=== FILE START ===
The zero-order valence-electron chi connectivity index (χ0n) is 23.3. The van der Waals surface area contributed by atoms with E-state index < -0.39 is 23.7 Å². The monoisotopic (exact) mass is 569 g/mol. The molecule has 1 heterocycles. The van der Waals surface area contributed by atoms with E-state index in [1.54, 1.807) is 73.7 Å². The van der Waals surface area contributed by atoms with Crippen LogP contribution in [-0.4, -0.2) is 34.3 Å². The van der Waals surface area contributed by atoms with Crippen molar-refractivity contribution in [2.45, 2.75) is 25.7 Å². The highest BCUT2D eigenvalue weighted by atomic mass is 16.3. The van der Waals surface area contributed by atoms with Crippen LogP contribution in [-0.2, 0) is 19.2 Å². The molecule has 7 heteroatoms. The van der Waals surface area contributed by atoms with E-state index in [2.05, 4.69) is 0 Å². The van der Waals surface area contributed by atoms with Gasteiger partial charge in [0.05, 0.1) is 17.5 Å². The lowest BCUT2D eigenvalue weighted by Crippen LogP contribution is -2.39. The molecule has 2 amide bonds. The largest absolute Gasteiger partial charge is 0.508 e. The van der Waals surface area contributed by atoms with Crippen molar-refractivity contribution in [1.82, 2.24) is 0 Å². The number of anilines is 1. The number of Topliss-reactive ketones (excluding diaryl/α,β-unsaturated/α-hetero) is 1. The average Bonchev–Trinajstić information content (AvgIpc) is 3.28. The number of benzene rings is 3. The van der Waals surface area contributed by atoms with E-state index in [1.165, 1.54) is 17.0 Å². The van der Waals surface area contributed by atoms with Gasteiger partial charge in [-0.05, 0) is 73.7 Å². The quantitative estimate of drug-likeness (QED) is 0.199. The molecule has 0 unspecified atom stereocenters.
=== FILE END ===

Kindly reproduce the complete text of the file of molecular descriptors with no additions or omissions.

The zero-order valence-electron chi connectivity index (χ0n) is 23.3. The van der Waals surface area contributed by atoms with E-state index < -0.39 is 23.7 Å². The monoisotopic (exact) mass is 569 g/mol. The molecule has 1 heterocycles. The van der Waals surface area contributed by atoms with E-state index in [1.54, 1.807) is 73.7 Å². The van der Waals surface area contributed by atoms with Crippen LogP contribution in [-0.4, -0.2) is 34.3 Å². The van der Waals surface area contributed by atoms with Crippen molar-refractivity contribution in [2.45, 2.75) is 25.7 Å². The highest BCUT2D eigenvalue weighted by atomic mass is 16.3. The van der Waals surface area contributed by atoms with Crippen LogP contribution in [-0.2, 0) is 19.2 Å². The molecule has 7 heteroatoms. The van der Waals surface area contributed by atoms with E-state index in [2.05, 4.69) is 0 Å². The van der Waals surface area contributed by atoms with Gasteiger partial charge in [0.05, 0.1) is 17.5 Å². The lowest BCUT2D eigenvalue weighted by Crippen LogP contribution is -2.39. The molecule has 2 amide bonds. The largest absolute Gasteiger partial charge is 0.508 e. The van der Waals surface area contributed by atoms with Crippen molar-refractivity contribution in [1.82, 2.24) is 0 Å². The number of anilines is 1. The number of Topliss-reactive ketones (excluding diaryl/α,β-unsaturated/α-hetero) is 1. The average Bonchev–Trinajstić information content (AvgIpc) is 3.28. The number of benzene rings is 3. The van der Waals surface area contributed by atoms with E-state index in [1.165, 1.54) is 17.0 Å². The van der Waals surface area contributed by atoms with Gasteiger partial charge in [-0.05, 0) is 73.7 Å². The quantitative estimate of drug-likeness (QED) is 0.199. The molecule has 0 unspecified atom stereocenters.